At first sight, the BBC’s series Blair and Brown: the New Labour Revolution would appear to prove the adage that when ambition ends, happiness begins. Peter Mandelson purrs. Ed Balls beams. The air around Neil Kinnock is more redolent of something spicy by Jo Malone than of fire and brimstone. Give it time, though. Some are more peaceable than others. Before the first episode is over, Gordon Brown will indeed utter the words “it could have been me”, as if politics is just another reality show, and he has still not got over the fact that in the public vote, he lost out to a guy with too many teeth.
Tony Blair’s multitudinous incisors, incidentally, continue to mesmerise, though perhaps not quite so much as when they were matched with snow-washed jeans and the kind of political enthusiasm that can only come from not having grown up with the knot of vipers that is the Labour Party. Why, you wonder, did he want to get into politics at all? He presents his epiphany as architecture-induced. Visiting the Palace of Westminster, he gazed at the arches of Central Lobby and… boom! “I’ve got to be here,” he thought. But ambition was soon on the march: sly, fatally incremental, impossible to silence. When Brown decided not to run against John Smith for the leadership in 1992, the scenery, as Mandelson put it, “shifted in Tony’s head”. The spear-bearer now hankered to be the leading man. Quick, fetch the panstick and that gold-trimmed toga.
Given how many thousands of words have already been devoted to analysing New Labour – as I write, Alastair Campbell’s diaries alone run to 63 volumes – I’m amazed to find this series so compelling, a fascination that may have to do, somewhat kinkily, with the fact that it’s also deeply chastening. How shamefully fast one forgets the good stuff. Can the Corbynites’ Year Zero attitude to New Labour have corroded even my centrist soul?
But while these films handle New Labour’s early dynamism with dexterity – I’m two episodes in, and already the Bank of England has its independence, the utility companies have been hit by a windfall tax, and a peace agreement has been signed in Northern Ireland – it’s the small, strange things that linger in the mind: Cherie Blair’s fringe (tufty); Patricia Hewitt’s voice (plummy); that Stephen Byers actually existed (crazy).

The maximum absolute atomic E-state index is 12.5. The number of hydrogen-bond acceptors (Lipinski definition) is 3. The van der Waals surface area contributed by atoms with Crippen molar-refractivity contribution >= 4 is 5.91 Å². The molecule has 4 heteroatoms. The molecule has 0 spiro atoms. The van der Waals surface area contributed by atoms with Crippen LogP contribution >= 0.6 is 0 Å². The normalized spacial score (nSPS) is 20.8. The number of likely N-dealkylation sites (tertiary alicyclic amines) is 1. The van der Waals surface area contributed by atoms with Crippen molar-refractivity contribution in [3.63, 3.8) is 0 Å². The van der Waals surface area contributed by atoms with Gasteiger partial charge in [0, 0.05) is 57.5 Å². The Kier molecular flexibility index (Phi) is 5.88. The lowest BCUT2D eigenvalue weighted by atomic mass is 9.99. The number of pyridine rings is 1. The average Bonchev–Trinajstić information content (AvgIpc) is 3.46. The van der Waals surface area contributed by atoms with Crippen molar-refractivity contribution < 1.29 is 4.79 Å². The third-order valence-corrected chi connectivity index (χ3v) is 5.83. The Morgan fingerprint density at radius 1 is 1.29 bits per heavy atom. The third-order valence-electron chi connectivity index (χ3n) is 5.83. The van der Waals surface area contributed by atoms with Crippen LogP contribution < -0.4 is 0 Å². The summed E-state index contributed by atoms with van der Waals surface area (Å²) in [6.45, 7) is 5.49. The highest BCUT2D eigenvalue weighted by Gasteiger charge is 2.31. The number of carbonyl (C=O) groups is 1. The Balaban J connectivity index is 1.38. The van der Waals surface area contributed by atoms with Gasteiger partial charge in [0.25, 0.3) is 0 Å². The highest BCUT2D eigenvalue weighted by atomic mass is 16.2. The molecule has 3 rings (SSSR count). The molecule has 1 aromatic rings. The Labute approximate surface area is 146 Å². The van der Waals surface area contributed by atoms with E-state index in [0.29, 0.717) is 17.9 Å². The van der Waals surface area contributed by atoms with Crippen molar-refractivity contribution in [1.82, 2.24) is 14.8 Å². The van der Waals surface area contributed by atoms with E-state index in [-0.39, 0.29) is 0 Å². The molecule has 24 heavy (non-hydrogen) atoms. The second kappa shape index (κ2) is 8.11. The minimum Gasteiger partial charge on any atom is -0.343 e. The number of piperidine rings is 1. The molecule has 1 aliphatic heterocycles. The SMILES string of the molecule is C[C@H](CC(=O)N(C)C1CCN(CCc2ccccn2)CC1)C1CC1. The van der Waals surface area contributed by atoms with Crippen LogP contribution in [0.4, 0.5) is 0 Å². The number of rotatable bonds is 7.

[see also: Jesse Armstrong on power, politics and the return of Succession]
How glamorous a certain kind of ruthlessness can be – and how reassuring, too, especially in a crisis. Blair, of course, had a particular gift for identifying crises. “This is enormous doings,” he announced to Anji Hunter, his closest aide, on hearing that Princess Diana had died. According to Hunter, a woman who might have bounced straight out of a narrative poem by John Betjeman, this was a favoured phrase: one that signified, for all that it makes Blair sound like a yokel as played by Ronnie Barker, his sense not only of imminent danger, but also of yawning possibility. The initiative, like a constituent’s hand, must always be seized.
Blair is on camera more than most in this series. Why does he agree to be interviewed? Is it a fear of being talked about that drives him? (Better to put your own side.) Or is it just straightforward neediness? Either way, his presence is felt as a kind of absence. His manner is unnervingly affectless. Unlike others, distance from power has brought him no obvious freedom; he seems more ill at ease now than he ever was as a young man.
And yet, there is a bitter honesty here, too. You’d never know, to hear him, that he was Labour’s most successful leader; that he was the prime minister; that he will never need to worry about money again. What is it that he wants, exactly? What to make of his acrid admission that he is relieved not to have shared in the euphoria on the night of Labour’s 1997 election landslide? (“Because it was never going to last, was it?”) Unlike some, I don’t believe Blair is haunted by Iraq; I don’t attribute his blankness to any feeling that there is blood on his hands. But I do wonder at his state of mind. Some vital part of himself has gone missing: the bit that lots of us liked, and which duly allowed him to like himself.
[see also: BBC drama The North Water is bloody and brutal]
Blair and Brown: The New Labour Revolution
BBC Two, 4 October, 9pm
This article appears in the 29 Sep 2021 issue of the New Statesman, Spirit of the Age